By: David Pugliese, The National Post
Construction of the navy’s supply ships won’t start until 2019, the federal government says, yet another delay in outfitting the maritime service with a critical capability.
Work on the first Joint Support Ship at Seaspan shipyards in Vancouver was supposed to begin this year, but federal officials recently refused to outline to parliamentarians the building and delivery schedule for those vessels.
However, in the newly released update on the progress on the government’s shipbuilding strategy, the Liberals report that construction will begin in 2019.
The update, which covers progress made throughout 2016, is a mix of old and new information and includes an introduction by Procurement Minister Carla Qualtrough. Design work is continuing on a number of vessels, including the supply ships, writes Qualtrough, who took over the portfolio from Judy Foote in August.
Yet another delay for the Joint Support Ships cements the need for the leased supply ship, MV Asterix, which was acquired as a stop-gap measure so Canadian warships could be refuelled and resupplied at sea, navy officers privately say.
The Asterix, a commercial ship converted by Davie shipyards to perform a military supply role, is at the heart of the federal government’s case against Vice Admiral Mark Norman.
Norman has been accused by the RCMP of warning Davie that Liberal cabinet ministers wanted to derail the Asterix project.
Man overboard: Inside the fall of Vice-Admiral Mark Norman
Supply ship project delay means DND postpones $20-million payment
Two years after Liberals were accused of trying to scuttle it, new supply ship arrives in Halifax for navy training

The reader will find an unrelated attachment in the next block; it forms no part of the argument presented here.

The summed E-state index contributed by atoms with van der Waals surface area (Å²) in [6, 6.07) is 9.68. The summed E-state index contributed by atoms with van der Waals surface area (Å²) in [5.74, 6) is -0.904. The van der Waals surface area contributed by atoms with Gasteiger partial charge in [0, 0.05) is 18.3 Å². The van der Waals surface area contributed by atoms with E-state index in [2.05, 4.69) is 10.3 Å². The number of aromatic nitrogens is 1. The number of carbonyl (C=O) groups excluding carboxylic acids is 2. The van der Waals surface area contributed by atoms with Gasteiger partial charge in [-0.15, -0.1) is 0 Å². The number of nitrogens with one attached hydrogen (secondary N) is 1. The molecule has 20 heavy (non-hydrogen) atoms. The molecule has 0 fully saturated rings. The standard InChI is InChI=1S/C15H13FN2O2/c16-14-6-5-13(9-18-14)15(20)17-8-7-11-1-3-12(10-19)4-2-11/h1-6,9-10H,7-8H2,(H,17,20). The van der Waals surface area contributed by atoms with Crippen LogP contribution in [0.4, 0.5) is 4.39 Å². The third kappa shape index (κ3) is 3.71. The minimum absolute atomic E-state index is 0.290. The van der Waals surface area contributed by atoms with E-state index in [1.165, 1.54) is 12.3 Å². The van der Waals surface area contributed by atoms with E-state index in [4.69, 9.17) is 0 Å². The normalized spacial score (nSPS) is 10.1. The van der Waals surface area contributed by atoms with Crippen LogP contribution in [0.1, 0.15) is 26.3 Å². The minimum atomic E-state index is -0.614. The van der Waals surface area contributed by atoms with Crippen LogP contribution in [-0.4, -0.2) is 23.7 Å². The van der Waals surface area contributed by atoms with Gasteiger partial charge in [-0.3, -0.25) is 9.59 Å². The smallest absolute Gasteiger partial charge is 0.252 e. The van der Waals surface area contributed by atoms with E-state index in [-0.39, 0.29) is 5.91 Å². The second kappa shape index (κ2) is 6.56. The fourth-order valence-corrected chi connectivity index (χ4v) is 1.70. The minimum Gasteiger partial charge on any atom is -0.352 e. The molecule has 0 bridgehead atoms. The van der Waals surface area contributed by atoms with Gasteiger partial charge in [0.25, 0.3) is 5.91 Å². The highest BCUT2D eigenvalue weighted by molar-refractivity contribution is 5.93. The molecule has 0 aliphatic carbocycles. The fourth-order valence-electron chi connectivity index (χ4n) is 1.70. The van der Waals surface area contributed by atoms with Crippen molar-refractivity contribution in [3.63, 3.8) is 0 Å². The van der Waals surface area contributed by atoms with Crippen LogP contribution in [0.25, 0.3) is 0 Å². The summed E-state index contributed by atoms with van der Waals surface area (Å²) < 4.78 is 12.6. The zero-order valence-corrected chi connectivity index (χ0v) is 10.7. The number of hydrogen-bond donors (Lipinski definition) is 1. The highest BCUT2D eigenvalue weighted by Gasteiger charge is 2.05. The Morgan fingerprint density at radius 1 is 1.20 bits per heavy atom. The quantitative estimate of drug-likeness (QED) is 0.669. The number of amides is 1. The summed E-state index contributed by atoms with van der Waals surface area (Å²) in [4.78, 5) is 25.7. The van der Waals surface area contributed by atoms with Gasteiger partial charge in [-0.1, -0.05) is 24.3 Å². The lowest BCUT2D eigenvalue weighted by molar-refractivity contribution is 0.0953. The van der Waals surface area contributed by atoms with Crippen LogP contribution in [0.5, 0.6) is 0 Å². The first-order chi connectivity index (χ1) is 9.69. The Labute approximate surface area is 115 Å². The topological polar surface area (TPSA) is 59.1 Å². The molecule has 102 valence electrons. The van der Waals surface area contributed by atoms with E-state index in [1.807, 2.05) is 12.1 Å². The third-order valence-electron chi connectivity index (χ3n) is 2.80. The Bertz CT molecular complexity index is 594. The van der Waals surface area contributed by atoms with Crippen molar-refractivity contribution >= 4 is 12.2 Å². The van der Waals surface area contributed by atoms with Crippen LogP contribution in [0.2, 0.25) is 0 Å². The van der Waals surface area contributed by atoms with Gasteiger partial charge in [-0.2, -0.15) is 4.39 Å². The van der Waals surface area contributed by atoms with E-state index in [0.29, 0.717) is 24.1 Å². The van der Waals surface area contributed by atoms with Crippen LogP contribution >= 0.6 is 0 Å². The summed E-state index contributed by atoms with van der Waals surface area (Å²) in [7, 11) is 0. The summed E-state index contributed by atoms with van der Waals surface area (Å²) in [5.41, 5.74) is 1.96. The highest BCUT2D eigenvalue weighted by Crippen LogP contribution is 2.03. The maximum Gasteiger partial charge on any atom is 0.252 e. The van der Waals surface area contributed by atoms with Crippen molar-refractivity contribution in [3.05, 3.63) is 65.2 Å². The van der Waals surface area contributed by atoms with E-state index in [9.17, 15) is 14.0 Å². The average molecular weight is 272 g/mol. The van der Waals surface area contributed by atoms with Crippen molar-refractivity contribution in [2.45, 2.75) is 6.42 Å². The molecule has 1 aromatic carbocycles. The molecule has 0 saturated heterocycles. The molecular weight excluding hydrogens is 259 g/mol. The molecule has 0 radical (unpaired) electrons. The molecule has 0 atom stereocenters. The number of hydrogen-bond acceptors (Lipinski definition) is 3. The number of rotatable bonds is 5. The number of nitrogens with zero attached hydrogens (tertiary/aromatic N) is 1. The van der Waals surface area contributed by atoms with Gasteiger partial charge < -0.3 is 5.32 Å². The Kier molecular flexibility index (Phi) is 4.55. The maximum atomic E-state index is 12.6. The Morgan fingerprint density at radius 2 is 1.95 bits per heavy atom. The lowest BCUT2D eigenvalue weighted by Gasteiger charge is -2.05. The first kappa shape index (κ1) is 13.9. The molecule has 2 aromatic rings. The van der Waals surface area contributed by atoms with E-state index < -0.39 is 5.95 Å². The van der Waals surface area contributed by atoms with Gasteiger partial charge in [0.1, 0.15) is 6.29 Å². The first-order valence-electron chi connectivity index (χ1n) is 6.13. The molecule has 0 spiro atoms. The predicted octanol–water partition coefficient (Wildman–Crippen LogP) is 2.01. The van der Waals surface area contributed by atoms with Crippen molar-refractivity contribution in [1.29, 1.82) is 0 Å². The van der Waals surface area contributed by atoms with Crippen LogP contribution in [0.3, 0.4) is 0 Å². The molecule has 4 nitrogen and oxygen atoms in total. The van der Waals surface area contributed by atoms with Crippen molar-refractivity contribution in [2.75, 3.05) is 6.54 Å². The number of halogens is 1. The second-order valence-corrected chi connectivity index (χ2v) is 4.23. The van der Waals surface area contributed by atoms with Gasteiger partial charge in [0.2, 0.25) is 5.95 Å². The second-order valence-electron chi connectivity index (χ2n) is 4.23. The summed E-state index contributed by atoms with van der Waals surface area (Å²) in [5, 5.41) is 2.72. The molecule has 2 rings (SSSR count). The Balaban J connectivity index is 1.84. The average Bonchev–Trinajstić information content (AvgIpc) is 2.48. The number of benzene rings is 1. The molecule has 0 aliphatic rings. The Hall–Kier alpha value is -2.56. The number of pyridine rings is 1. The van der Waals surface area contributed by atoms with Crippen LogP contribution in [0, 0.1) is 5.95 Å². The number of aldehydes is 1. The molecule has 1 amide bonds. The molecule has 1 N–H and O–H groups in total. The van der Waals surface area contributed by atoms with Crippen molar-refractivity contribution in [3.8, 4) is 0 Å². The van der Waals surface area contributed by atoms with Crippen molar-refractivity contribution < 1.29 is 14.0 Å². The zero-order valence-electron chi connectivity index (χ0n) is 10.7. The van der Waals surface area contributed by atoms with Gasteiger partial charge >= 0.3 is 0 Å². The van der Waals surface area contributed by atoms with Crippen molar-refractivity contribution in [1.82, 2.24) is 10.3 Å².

That development leaked out to the news media and the resulting embarrassment forced the Liberal government to back down on its plans and Asterix proceeded. Royal Canadian Navy sailors are currently training on the ship on the East Coast and Asterix will be available in the coming months to resupply the navy’s vessels.
Norman, who was suspended from his job by Chief of the Defence Staff Gen. Jon Vance more than a year ago, has denied any wrongdoing. No charges have been laid against Norman and the claims made against him by the RCMP are so far unproven.
Norman had at times warned parliamentarians about the need to deal with the gap in supply ships because of his concerns that construction of the Joint Support Ships had fallen behind schedule.
The navy had hoped to get the first ship in 2021 and the second in 2022. The update issued by Qualtrough and posted to her department’s website on Dec. 17 still uses those dates. Industry officials, however, have said that those delivery dates are highly unlikely.
Last week Postmedia reported the Department of National Defence was holding off on spending $20 million on the Joint Support Ships because of ongoing delays but the department did not issue details about the timeframe. In an email, the DND noted the money would not be spent this year “due to delays in project approvals and contract awards, delay in construction of ships.”
Taxpayers will eventually spend $2.3 billion on the ships once the project is fully underway.
In late November, the federal government told MPs it can’t provide them with a schedule for the delivery of the new ships or the coast guard’s Polar-class icebreaker because it deems such information secret.
The refusal to provide such basic details to MPs on shipbuilding programs that are costing billions of dollars was a warning construction of the vessels had fallen further behind schedule, said industry representatives and Conservative MP Todd Doherty.
Qualtrough’s press secretary, Ashley Michnowski, noted the Liberal government has made a commitment to be transparent in communicating the progress on the national shipbuilding program. “Pulling together data and information for this first annual report was complex as it involved input from multiple departments and companies,” she noted. “We are now in a better position to provide more timely reporting moving forward.”
The update contains details of maintenance contracts for the Victoria-class submarines.
It also highlighted the work to convert Asterix, noting that 700 people are employed at Davie by the program.
But neither the submarines nor Asterix is part of the national shipbuilding program. In addition, Davie has laid off many of those workers since the Liberal government has refused to proceed with the conversion of a second supply ship and has rejected other ship proposals from the company.